The Pirates Prospects 2016 Prospect Guide is now on sale. The book features prospect reports on everyone in the system, the 2016 top 50 prospects, and the most comprehensive coverage of the Pirates’ farm system that you can find. Subscribers to the site get free and discounted books, with Top Prospect subscribers getting the 2016 book for free, and Annual subscribers getting $10 off. Both levels of subscribers can also get the book for just $5. Details on all three promotions can be found on the products page, and you can subscribe to the site or upgrade your current plan on the subscriptions page.
While the top 50 prospects are exclusive to the book, we will be releasing the top 20 prospects over the next few weeks. The reports will only be available to site subscribers, including those with a monthly plan. You can subscribe here, and if you like these reports, be sure to purchase your copy of the book on the products page of the site to get much more analysis on every player in the system.
To recap the countdown so far:
20. Willy Garcia, RF
We continue the countdown with the number 19 prospect, Clay Holmes.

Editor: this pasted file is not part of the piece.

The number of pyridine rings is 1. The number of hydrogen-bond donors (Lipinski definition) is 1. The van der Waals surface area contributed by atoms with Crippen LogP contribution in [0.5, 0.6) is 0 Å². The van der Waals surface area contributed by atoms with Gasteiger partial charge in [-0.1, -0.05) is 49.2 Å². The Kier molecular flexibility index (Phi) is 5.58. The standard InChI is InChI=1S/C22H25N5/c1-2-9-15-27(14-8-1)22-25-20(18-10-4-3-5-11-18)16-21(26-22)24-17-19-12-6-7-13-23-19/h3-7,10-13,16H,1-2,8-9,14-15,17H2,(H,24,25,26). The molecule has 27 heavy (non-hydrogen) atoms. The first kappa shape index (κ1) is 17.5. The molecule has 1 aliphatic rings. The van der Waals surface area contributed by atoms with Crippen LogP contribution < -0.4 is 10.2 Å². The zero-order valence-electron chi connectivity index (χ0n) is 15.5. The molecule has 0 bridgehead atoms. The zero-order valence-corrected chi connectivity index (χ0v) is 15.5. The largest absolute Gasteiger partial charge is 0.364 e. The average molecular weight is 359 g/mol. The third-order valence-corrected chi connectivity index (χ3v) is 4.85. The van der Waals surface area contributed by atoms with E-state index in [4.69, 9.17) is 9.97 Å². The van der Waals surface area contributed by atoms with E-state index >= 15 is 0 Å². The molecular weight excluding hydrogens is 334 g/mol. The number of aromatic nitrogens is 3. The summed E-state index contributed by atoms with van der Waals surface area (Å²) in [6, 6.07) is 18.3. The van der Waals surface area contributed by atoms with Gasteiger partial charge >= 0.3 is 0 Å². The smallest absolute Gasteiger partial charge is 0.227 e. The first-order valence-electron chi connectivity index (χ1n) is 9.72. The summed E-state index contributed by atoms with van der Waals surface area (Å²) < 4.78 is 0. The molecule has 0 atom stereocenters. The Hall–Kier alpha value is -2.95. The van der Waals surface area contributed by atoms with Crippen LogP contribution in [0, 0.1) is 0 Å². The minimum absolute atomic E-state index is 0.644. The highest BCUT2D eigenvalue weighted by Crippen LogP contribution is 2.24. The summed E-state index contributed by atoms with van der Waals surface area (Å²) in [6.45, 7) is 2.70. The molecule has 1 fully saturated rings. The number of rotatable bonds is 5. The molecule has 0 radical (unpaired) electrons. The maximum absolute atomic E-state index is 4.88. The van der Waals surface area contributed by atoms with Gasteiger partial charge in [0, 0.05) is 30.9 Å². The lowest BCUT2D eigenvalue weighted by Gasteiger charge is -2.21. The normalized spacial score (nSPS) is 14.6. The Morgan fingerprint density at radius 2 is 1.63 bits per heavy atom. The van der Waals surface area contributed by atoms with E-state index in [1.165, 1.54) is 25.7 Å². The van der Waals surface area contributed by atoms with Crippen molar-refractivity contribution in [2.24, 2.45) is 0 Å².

19. Clay Holmes, RHP
Holmes went down with Tommy John surgery before the 2014 season, causing him to miss the entire year. He was delayed in his return in 2015, in part due to the conservative approach that the Pirates have been taking with Tommy John recoveries, but also in part due to some setbacks that he had when returning during his rehab. He started his rehab work a few weeks before Jameson Taillon, but after a few months, Taillon had moved ahead of him as a result of having to shut down for a few brief times. Unlike Taillon, Holmes was able to make it back on the mound, with the Pirates limiting his innings.
He looked good in Bradenton, putting up strong numbers, and most importantly limiting the walks. At the end of the 2013 season, Holmes had shown a lot of improvements with his walk rate, and the hope was that this would carry over when he eventually returned. The rehab process allowed him to clean up his mechanics, and his walk rate was strong.
Holmes featured a fastball that was 90-93 MPH, touching 94-95 before the injury. He was consistently 92-95 MPH in his return, sitting in the 92-93 range. He also features a sharp curveball in the upper 80s which can get some outs, and has been working on his changeup during the rehab process. Holmes has the frame to not only continue adding velocity, but to pitch 200 innings a year.
The Pirates left Holmes unprotected in the Rule 5 draft, and he went without being taken, which might have been due to the long layoff and lack of experience above Low-A. He could move to Altoona in 2016, despite the lack of experience, just due to the quality of his stuff and his results in his limited time in 2015. He still has the upside of a mid-rotation starter, and could work his way back in the future rotation mix if he has a nice rebound season this year.